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https://www.concordia.ca/content/shared/en/news/offices/vpaer/aar/2019/02/07/the-psychology-of-health.html

The psychology of health

Concordia’s psychology researchers examine issues with the goal of improving individuals’ mental well-being
February 7, 2019
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By Simona Rabinovitch

Concordia’s Department of Psychology is an epicentre for critical health research. Its professors examine issues such as poverty’s impact on mental health, how bilingualism may ward off dementia and why some young people are more resilient than others against alcohol or drug abuse.

Virginia Penhune, chair and professor of psychology, reports the department produces the largest volume of health research in the university. It’s also one of Concordia’s largest departments, counting more than 1,400 undergraduate and 130 graduate students. Its research productivity is the result of an ongoing exchange with the community at large. “Not only does the department take information and research to the community — the community brings us new ideas and directions in research,” Penhune says.

The psychology of health

Much of this work takes place within the department’s 40 labs, three research centres and interdisciplinary facilities like Concordia’s PERFORM Centre, which focuses on prevention and improved long-term health through clinical research, education and public programs.

Uniting researchers across disciplines is a faculty hallmark, says André Roy, dean of Concordia’s Faculty of Arts and Science. “We have an outstanding Department of Psychology that distinguishes itself in many different ways and covers a broad range of activities in both research and teaching, from neuroscience to clinical application,” he says.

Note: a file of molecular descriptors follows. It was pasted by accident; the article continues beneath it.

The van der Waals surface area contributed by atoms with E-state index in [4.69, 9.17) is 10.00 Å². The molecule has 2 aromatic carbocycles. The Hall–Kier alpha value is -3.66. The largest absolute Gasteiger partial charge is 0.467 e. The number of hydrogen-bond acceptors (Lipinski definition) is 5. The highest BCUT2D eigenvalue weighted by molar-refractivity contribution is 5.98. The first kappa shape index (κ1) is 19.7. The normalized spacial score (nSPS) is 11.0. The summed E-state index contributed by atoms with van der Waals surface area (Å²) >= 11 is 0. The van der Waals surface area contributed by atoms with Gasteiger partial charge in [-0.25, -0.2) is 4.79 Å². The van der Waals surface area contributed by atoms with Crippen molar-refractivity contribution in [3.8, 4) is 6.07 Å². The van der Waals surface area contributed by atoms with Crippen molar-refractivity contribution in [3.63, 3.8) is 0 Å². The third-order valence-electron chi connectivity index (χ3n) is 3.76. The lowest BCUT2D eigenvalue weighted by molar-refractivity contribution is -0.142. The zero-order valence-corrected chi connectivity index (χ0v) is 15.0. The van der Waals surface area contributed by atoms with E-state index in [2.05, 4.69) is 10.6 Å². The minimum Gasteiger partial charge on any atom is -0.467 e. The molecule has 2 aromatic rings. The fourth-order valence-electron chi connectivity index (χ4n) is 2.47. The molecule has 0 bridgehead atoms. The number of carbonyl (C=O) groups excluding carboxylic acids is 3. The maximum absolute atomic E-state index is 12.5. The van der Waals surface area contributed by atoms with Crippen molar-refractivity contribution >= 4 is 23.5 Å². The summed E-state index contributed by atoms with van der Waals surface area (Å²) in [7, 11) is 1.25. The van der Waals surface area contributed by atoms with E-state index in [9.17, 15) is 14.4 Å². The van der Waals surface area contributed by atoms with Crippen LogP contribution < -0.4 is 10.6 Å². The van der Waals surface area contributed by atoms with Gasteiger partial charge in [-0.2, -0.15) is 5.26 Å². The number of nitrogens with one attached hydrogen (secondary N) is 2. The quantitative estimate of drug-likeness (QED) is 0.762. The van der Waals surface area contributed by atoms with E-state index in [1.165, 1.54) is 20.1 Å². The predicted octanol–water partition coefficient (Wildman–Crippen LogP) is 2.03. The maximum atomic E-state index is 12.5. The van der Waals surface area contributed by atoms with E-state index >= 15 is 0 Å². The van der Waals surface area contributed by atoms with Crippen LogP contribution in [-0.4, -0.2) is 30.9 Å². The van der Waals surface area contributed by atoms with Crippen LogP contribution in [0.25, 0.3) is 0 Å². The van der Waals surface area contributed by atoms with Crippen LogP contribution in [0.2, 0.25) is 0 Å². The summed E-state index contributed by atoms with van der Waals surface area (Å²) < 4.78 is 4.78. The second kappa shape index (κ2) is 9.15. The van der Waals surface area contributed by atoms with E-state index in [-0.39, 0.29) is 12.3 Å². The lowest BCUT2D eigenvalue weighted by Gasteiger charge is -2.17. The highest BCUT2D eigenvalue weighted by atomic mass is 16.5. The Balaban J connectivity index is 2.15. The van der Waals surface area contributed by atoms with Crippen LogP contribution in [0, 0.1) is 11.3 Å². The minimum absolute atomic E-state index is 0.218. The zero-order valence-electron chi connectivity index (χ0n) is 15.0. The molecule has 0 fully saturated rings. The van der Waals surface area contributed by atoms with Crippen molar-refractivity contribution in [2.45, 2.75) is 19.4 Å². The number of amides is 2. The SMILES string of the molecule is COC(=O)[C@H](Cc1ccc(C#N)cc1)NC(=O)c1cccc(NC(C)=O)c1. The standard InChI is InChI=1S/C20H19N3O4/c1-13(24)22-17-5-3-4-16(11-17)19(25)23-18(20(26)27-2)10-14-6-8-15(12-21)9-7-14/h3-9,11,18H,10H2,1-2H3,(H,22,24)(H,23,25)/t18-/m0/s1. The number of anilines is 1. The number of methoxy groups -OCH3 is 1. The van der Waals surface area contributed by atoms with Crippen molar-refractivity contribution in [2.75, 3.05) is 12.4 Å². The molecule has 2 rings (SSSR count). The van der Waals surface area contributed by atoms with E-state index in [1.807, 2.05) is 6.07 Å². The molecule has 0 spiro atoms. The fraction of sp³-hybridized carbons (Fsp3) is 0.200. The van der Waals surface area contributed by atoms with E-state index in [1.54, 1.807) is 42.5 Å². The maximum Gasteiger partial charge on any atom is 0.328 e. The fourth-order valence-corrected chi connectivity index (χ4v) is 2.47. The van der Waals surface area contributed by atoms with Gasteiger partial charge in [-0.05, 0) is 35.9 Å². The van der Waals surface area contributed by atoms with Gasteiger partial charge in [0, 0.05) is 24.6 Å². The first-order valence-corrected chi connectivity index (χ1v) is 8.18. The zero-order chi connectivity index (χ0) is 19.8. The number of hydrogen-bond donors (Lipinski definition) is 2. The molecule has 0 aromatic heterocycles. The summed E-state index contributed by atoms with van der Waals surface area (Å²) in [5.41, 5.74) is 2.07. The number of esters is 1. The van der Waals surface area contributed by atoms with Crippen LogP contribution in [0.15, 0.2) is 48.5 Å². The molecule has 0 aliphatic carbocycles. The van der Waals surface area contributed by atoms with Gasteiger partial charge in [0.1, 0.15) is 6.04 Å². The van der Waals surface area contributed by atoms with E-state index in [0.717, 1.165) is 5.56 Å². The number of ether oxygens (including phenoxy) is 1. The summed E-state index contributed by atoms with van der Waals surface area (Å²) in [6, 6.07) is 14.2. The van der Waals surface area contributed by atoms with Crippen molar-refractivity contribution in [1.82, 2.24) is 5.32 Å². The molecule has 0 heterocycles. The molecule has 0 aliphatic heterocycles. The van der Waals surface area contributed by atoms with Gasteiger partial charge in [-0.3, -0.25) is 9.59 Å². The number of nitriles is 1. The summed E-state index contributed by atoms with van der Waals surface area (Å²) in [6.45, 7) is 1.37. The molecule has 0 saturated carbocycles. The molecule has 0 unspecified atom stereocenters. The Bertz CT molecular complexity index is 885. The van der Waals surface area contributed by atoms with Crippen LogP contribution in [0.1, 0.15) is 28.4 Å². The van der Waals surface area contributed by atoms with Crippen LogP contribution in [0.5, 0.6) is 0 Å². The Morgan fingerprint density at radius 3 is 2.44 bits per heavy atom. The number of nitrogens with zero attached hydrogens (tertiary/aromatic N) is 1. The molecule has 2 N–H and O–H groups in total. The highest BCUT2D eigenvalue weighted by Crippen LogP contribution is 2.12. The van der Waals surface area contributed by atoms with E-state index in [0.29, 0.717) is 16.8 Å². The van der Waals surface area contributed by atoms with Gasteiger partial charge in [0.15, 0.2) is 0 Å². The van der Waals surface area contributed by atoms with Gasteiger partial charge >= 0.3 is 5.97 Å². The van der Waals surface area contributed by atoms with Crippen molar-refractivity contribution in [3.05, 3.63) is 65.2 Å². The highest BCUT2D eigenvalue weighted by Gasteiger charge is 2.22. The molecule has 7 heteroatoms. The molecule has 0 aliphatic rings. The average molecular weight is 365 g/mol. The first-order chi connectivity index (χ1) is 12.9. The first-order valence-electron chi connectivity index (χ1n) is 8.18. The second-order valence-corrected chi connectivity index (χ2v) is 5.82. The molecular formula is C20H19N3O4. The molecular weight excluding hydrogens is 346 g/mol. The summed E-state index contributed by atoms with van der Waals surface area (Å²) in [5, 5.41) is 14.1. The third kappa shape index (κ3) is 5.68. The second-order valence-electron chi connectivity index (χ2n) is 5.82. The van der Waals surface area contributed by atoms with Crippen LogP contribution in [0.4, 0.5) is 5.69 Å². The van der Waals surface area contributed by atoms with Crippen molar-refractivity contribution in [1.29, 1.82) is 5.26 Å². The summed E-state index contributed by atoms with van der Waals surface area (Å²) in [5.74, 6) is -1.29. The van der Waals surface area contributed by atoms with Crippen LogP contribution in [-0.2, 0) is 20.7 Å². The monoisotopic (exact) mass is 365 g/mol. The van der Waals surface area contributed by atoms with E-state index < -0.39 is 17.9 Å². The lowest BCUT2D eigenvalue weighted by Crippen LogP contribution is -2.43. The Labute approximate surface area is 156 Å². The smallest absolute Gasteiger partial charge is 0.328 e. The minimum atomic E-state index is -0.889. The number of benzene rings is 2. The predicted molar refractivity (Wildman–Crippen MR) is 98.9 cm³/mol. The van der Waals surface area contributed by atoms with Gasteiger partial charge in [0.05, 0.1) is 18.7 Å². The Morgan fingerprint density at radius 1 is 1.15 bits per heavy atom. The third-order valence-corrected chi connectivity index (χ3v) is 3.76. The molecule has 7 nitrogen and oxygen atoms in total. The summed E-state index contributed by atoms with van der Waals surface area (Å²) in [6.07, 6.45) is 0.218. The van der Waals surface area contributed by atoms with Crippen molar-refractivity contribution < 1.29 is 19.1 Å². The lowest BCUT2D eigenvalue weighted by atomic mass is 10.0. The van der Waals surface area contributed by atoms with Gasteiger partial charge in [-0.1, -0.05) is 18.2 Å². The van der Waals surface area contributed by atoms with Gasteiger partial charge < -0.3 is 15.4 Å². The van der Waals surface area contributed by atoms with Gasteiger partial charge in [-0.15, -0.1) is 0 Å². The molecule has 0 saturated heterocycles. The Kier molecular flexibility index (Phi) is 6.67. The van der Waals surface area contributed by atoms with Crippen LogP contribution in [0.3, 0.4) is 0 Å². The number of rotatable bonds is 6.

These six researchers are among those leading the way.

Lisa Serbin

Professor, Honorary Concordia Research Chair in Human Development, Member of the Centre for Research in Human Development

Lisa Serbin Professor Lisa Serbin is co-director of the Concordia Longitudinal Risk Project, the department’s longest running study, launched in 1976.

Lisa Serbin is co-director of the Concordia Longitudinal Risk Project — the Department of Psychology’s longest-running study. It has followed more than 4,000 Quebec families from low-income neighbourhoods for more than 40 years. Serbin, who joined the project in 1981, and her co-director Dale Stack are collecting and analyzing information about four generations of these families, amounting to more than 10,000 people.

With four decades’ worth of valuable data, Serbin and her colleagues have used the cohort for an array of healthrelated research, including the impact of poverty on health, links between childhood behaviour and later use of health care, and how positive parenting — offering children encouraging, non-punitive guidance — contributes to reducing health risks associated with poverty.

Serbin’s 2011 study published in the International Journal of Behavioral Development showed growing up poor increases one’s likelihood of raising his or her own children in poverty. She’s now investigating how that cycle can be broken. She explores intergenerational transfer — how parents’ education, parenting and mental, physical and environmental health affect their children over the long term.

“We can look across generations and over time and see which factors protect the youngest generation, who may currently be living in environments with high health risk,” says Serbin. “What can improve kids’ chances of a better outcome than that oftheir parents? It comes down to important things like education and parenting.”

Serbin found that involvement, structure and support from parents might reduce some effects of growing up in poverty, and were shown to reduce medical emergencies, injuries, infections and respiratory illnesses during early childhood.